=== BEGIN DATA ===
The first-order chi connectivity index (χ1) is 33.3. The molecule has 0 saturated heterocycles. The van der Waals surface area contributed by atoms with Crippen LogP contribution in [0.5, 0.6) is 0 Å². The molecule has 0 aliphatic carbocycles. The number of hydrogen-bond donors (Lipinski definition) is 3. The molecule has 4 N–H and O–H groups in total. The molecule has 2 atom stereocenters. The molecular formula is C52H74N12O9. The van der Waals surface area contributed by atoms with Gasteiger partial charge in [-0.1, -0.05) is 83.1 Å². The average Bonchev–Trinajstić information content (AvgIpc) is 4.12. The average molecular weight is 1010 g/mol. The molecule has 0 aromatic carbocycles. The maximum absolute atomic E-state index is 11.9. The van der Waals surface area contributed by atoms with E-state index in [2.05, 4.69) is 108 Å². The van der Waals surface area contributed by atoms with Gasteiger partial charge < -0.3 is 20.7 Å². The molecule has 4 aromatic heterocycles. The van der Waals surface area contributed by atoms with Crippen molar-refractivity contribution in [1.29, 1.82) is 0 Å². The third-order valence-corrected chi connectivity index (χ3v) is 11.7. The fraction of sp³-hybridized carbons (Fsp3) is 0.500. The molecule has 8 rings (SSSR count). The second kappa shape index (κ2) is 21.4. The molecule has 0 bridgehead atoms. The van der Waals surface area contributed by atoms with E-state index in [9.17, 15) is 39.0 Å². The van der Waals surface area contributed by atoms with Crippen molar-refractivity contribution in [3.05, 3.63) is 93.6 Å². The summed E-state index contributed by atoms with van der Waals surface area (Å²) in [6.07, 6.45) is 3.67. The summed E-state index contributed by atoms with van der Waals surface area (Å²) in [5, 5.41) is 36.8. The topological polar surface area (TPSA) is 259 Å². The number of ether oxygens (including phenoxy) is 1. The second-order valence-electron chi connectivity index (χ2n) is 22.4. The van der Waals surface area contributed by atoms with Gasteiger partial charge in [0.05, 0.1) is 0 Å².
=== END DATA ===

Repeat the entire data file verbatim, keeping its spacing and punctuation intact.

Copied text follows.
The first-order chi connectivity index (χ1) is 33.3. The molecule has 0 saturated heterocycles. The van der Waals surface area contributed by atoms with Crippen LogP contribution in [0.5, 0.6) is 0 Å². The molecule has 0 aliphatic carbocycles. The number of hydrogen-bond donors (Lipinski definition) is 3. The molecule has 4 N–H and O–H groups in total. The molecule has 2 atom stereocenters. The molecular formula is C52H74N12O9. The van der Waals surface area contributed by atoms with Gasteiger partial charge in [-0.1, -0.05) is 83.1 Å². The average Bonchev–Trinajstić information content (AvgIpc) is 4.12. The average molecular weight is 1010 g/mol. The molecule has 0 aromatic carbocycles. The maximum absolute atomic E-state index is 11.9. The van der Waals surface area contributed by atoms with E-state index in [2.05, 4.69) is 108 Å². The van der Waals surface area contributed by atoms with Gasteiger partial charge < -0.3 is 20.7 Å². The molecule has 4 aromatic heterocycles. The van der Waals surface area contributed by atoms with Crippen molar-refractivity contribution in [1.29, 1.82) is 0 Å². The third-order valence-corrected chi connectivity index (χ3v) is 11.7. The fraction of sp³-hybridized carbons (Fsp3) is 0.500. The molecule has 8 rings (SSSR count). The second kappa shape index (κ2) is 21.4. The molecule has 0 bridgehead atoms. The van der Waals surface area contributed by atoms with E-state index in [9.17, 15) is 39.0 Å². The van der Waals surface area contributed by atoms with Crippen molar-refractivity contribution in [3.05, 3.63) is 93.6 Å². The summed E-state index contributed by atoms with van der Waals surface area (Å²) in [6.07, 6.45) is 3.67. The summed E-state index contributed by atoms with van der Waals surface area (Å²) in [5, 5.41) is 36.8. The topological polar surface area (TPSA) is 259 Å². The number of ether oxygens (including phenoxy) is 1. The second-order valence-electron chi connectivity index (χ2n) is 22.4. The van der Waals surface area contributed by atoms with Gasteiger partial charge in [0.05, 0.1) is 0 Å².